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638
414—434.
THE ECCLESIAZUSÆ.

save the state and the citizens. For if the fullers furnish cloaks to those in want, as soon as ever the sun turns,[1] a pleurisy would never seize any of us. And as many as have no bed or bed-clothes, let them go[2] to the tanners' to sleep after they have been washed. But if he[3] shut them out with the door when it is winter, let him have to pay three goat-skins."

Blep. By Bacchus, an excellent plan! But if he had added that, no one would have voted against it,—that the meal-hucksters should[4] furnish three chœnixes as[5] supper to all those in want, or suffer smartly for it; that they might have derived[6] this benefit from Nausicydes.

Chrem. After this then a handsome, fair-faced youth,[7] like to Nicias,[8] jumped up to harangue the people, and essayed to speak, to the intent that we ought to commit the state to the women. And then the mob of shoemakers cheered and cried out, that he spoke[9] well: but those from the country grumbled loudly.

Blep. For, by Jove, they had sense.

Chrem. But they were the weaker[10] party; while he per-

  1. "To be understood of the winter solstice." Kuster. "Of the autumnal solstice." Bergler. "Read τραπῇ. The Greeks say ἥλιος τρέπεται, not τρέπει." Faber. For the construction, cf. Lys. 696.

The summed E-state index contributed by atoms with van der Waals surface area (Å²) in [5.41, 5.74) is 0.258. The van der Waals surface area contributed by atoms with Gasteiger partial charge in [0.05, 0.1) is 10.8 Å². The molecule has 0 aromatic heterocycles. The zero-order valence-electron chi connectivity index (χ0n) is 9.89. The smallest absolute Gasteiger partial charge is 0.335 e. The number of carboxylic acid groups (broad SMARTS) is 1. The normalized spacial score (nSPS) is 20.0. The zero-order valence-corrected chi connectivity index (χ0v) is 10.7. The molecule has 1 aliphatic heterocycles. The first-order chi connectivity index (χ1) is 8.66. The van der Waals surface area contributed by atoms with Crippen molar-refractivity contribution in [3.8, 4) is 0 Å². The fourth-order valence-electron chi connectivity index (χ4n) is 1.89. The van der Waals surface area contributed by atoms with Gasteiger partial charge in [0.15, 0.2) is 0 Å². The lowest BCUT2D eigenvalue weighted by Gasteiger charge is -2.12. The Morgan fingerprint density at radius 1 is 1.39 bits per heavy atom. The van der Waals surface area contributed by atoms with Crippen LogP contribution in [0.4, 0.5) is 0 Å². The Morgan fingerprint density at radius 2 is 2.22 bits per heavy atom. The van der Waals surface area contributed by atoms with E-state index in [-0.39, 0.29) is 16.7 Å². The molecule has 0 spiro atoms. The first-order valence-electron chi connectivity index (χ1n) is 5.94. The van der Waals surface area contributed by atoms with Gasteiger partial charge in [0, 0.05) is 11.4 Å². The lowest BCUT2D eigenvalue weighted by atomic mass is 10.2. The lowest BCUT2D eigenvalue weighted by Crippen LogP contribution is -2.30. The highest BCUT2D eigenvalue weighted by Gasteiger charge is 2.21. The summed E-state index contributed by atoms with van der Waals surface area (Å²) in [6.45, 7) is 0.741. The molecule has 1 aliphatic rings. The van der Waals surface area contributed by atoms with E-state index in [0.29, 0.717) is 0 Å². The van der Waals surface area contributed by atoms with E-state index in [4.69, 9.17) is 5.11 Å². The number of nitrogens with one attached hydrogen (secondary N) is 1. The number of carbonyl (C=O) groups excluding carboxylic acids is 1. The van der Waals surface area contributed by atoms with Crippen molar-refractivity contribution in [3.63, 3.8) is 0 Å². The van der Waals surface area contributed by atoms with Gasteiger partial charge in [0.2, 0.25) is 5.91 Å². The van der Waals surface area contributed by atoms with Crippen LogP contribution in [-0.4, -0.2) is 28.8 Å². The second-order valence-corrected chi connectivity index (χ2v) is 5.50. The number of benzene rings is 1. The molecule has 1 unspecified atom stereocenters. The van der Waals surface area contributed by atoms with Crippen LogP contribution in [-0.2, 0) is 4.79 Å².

2. See note on Ran. 169.
  3. See note on Ran. 1075. Cf. Lys. 775.
  4. See notes on Thesm. 1063, 520. Nub. 380.
  5. See note on Plut. 314.
  6. ἵνα in this construction denotes that the proposition is not, or has not been realized, because the principal clause contains something merely desiderated. See Krüger, Gr. Gr. § 54, 8, obs. 8. Harper's "Powers of the Greek Tenses," p. 114. Bernhardy, W. S. p. 376. Hermann, Vig. n. 244, 350. Elmsl. Soph. Rex, 1389. Monk, Hippol. 643. Dorville, Char. p. 225. Dawes, M. C. p. 423. Bekker's Anecd. i. p. 149, 9. "Nausicydes was a rich meal-huckster at Athens, mentioned also by Xenophon Mem. 7, 16." Droysen. See note on Thesm. 1008.
  7. The speaker, of course, was Blepyrus' wife Praxagora.
  8. "The Nicias here mentioned is a different person from the celebrated leader of the Sicilian expedition: his nephew, probably, as Paulmier thinks." Brunck.
  9. Cf. Xenoph. Anab. v. 1, 3. The optative is used to denote the opinion of the σκυτοτομικὸν πλῆθος, not that of the narrator or author.
  10. "Sie waren aber die Minderzahl, indess er laut
    Fortfuhr." Droysen.